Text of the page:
In that context, I noted what was said by the noble Lord, Lord Perry, and other noble Lords about the Government's response to the committee's report. I can assure your Lordships that we are far from complacent about the matter. Early last year we more than doubled the amount of money for our decommissioning programme, bringing the total to £53 million in the period 1997-98. But the problems of excess capacity and effort have to be tackled on a common basis by all who fish the same stocks. That is why decisions in the next series of multi-annual guidance programmes, on which the Commission will be making an initial presentation at next week's fisheries council, have such a critical importance.
In the weeks ahead member states will have the benefit of new scientific assessments of what needs to be done together with a report on a consultation exercise involving 35 separate meetings with the industry around Europe, including seven in the UK. Therefore, we shall address those problems with all the seriousness and urgency that they merit in the negotiations which are about to start.
It would clearly not make sense to try to anticipate the outcome at this stage other than to reiterate our commitment to securing a deal in the best long-term interest of all who depend on sustainable and economically viable fish stocks. In response to a question by my noble friend Lord Campbell of Croy, I can tell him that the three decommissioning schemes so far will have removed 6.6 per cent. of fleet capacity.
The noble Lord, Lord Perry of Walton, referred to the disposal of decommissioned vessels to developing countries where there is a need to protect traditional subsistence fisheries from commercial fisheries. The Government recognise that concern and they require British decommissioned vessels to be made unseaworthy so that our surplus fishing capacity is not exported to developing countries or anywhere else.
That brings me to the Select Committee's third theme: the need for improved communication. That is an important point and, apart from the meetings to which I have just referred, the Government have a number of initiatives in hand.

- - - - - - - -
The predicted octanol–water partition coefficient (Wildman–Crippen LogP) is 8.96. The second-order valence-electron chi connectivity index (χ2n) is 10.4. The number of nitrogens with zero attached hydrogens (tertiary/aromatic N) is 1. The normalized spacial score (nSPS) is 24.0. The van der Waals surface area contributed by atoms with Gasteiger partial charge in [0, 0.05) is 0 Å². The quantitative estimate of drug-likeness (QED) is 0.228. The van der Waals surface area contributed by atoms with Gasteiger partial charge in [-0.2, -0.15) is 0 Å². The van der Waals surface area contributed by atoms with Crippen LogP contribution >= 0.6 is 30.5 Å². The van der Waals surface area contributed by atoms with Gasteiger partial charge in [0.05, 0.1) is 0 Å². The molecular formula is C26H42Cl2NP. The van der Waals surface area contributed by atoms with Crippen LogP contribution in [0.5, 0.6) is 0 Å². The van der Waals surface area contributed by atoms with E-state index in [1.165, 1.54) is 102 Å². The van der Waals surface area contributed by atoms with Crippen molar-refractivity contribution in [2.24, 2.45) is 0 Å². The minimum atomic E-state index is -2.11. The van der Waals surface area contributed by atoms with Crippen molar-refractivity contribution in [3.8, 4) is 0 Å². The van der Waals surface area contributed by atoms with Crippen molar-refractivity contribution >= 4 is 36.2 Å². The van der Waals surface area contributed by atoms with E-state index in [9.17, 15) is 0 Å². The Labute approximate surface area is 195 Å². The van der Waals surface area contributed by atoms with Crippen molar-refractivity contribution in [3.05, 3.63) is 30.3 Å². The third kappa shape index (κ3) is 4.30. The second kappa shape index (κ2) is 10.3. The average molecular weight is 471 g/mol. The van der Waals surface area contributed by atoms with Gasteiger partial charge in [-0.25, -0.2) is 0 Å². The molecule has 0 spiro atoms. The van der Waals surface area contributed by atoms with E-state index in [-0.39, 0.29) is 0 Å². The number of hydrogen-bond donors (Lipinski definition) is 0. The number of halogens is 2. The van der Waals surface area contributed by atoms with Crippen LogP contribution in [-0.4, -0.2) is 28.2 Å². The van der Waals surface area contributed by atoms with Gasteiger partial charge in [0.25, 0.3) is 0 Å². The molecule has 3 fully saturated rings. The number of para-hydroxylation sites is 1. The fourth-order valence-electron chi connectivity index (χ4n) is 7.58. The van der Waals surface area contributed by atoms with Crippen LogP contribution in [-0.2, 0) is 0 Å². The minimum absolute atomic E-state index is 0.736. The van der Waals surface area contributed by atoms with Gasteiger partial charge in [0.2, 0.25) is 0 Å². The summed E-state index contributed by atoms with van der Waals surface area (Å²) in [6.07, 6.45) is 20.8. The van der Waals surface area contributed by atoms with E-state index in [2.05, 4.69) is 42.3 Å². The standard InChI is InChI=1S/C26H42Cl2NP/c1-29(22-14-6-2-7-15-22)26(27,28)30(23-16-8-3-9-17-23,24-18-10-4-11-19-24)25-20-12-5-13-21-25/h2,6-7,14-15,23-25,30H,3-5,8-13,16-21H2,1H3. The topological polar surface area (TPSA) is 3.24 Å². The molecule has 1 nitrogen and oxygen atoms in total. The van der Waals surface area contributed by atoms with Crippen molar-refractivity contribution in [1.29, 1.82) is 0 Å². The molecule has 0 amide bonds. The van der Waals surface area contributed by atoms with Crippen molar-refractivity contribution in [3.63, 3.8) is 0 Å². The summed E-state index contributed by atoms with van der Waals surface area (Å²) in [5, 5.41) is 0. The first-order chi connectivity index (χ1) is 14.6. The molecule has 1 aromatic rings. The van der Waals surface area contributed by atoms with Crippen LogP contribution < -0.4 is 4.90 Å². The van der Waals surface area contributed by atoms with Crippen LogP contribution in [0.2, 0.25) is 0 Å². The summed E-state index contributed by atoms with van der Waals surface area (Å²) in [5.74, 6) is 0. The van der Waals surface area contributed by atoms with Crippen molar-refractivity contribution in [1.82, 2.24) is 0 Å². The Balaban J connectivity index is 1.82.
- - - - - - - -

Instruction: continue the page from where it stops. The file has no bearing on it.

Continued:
At the Community level, my honourable friend the Fisheries Minister will use the opportunity of next week's Fisheries Council to propose the introduction of regional consultative committees to bring together fishermen and officials from the member states active in a particular fishery to discuss issues relevant to that fishery; for example, the most suitable conservation measures and the state of the stocks.
At the global level, the Government held an international workshop at the end of last year to discuss ways of improving co-ordination among international agencies concerned with management of the oceans. The Government are taking the workshop conclusions forward through the Commission on Sustainable Development and this is a good example of the close co-operation that exists between the fisheries departments and the Department of the Environment.
The Select Committee's fourth theme was fish stock conservation. Much of what I have already said is clearly relevant to this theme. But I would like briefly to outline further initiatives which the Government are pursuing.
The committee drew attention to the need for urgent consideration of the scope for further technical measures which can help conserve stocks and reduce discards. In fact, the Government set up a fisheries conservation group earlier this year to do just that. The group is made up of members of the fishing industry, scientists and other government experts. It has looked at the points raised by the committee in its report and we plan to carry out consultations on the basis of the group's conclusions in the near future.
I assure the noble Lord, Lord Perry, that the Government attach particular priority to reducing discards, which are wasteful of fisheries resources. Progress in reducing fishing effort will make a major contribution. We maintain a wide-ranging research programme on the selectivity of fishing gear and future improvements in selectivity will also cut the level of discarding. In addition the Government will be examining with the industry the possibility of closing areas to fishing when juvenile fish predominate in the catch. We are participating in discussions with Norway and other countries to look at all the options for reducing discards.
The committee also drew attention to industrial fisheries. We need to increase our understanding of the impact of these fisheries on other stocks and on the wider marine ecosystem. I would point out to the noble Lord, Lord Moran, that at next week's Fisheries Council my honourable friend the Fisheries Minister will therefore be calling for a collaborative research effort on the multi-species aspect of industrial fisheries. He will also be calling for the introduction of a precautionary TAC for